You can also get the honeycomb panels injected with foam, which gives you the rigidity of of honeycomb with the R value of 5-7 per inch depending on foam type.Thanks for the link. I have inquired with a couple different manufactures. Some make limited sizes, some only make the honey comb panel. Personally I would prefer
the sandwiched foam panels. Andreas seems to have the total package. He even has a method so the walls can support items such as spare tires,
racks, etc. This is also important for attaching interior cabinetry. As a DIY , I need to keep it as simple as possible But I sure wish I had Mark's toys..
Here is some info Andreas shared with me;
Extruded Polystyrene (blue foam)(XPS) has an R Value of 5-5.4 per 1" thickness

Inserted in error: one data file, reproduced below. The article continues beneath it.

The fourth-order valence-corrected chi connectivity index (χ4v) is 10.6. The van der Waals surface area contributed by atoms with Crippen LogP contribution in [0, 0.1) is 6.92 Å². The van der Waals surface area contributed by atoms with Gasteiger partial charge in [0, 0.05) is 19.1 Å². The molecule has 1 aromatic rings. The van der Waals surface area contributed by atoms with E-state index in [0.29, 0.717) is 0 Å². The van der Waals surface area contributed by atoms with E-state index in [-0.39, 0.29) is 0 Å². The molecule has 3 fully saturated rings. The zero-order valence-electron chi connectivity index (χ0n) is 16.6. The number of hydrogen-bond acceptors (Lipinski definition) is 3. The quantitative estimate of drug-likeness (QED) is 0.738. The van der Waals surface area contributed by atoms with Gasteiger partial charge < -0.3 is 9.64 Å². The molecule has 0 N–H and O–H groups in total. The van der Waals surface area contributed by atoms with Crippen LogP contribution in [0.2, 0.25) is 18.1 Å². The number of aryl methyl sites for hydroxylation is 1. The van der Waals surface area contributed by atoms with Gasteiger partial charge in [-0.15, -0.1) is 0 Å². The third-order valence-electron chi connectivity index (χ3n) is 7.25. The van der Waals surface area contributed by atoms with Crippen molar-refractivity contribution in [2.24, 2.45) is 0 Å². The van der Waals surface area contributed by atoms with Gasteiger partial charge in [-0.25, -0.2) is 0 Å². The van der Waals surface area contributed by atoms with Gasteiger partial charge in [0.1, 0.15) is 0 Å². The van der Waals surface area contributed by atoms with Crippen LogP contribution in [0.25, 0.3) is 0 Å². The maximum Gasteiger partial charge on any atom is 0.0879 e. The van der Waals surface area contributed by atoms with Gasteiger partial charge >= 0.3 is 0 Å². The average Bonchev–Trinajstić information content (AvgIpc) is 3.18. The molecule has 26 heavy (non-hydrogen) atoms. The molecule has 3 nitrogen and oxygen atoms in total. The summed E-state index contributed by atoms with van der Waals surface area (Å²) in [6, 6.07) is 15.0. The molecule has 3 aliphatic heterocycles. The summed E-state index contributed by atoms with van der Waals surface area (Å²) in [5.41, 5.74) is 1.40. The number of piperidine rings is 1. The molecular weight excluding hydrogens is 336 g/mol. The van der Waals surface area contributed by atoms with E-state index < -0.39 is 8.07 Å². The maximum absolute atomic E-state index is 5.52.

Polyurethane (yellow foam)(PU) has an R value of 6 per 1" thickness. Compare to the XPS it will break down sooner (15-20 years) but can handle chemicals better (like polyester resin)
PP Honeycomb has an R value of ~ 2.5- 3.5 per 1" thickness
You may get away with the honeycomb panels for 3 season camping but when hitting sub freezing temperatures your heater will run a lot more often or you will even get condensation inside the cabin.
As for the weight differences: Honeycomb is about 10-15% heavier but more rigid. (can handle impacts better)
At the end it comes down to your preference and the intended use. But I always mention that 99% of all the expedition trucks are constructed with PU or XPS. I only came across the honeycomb here in North America as a building material.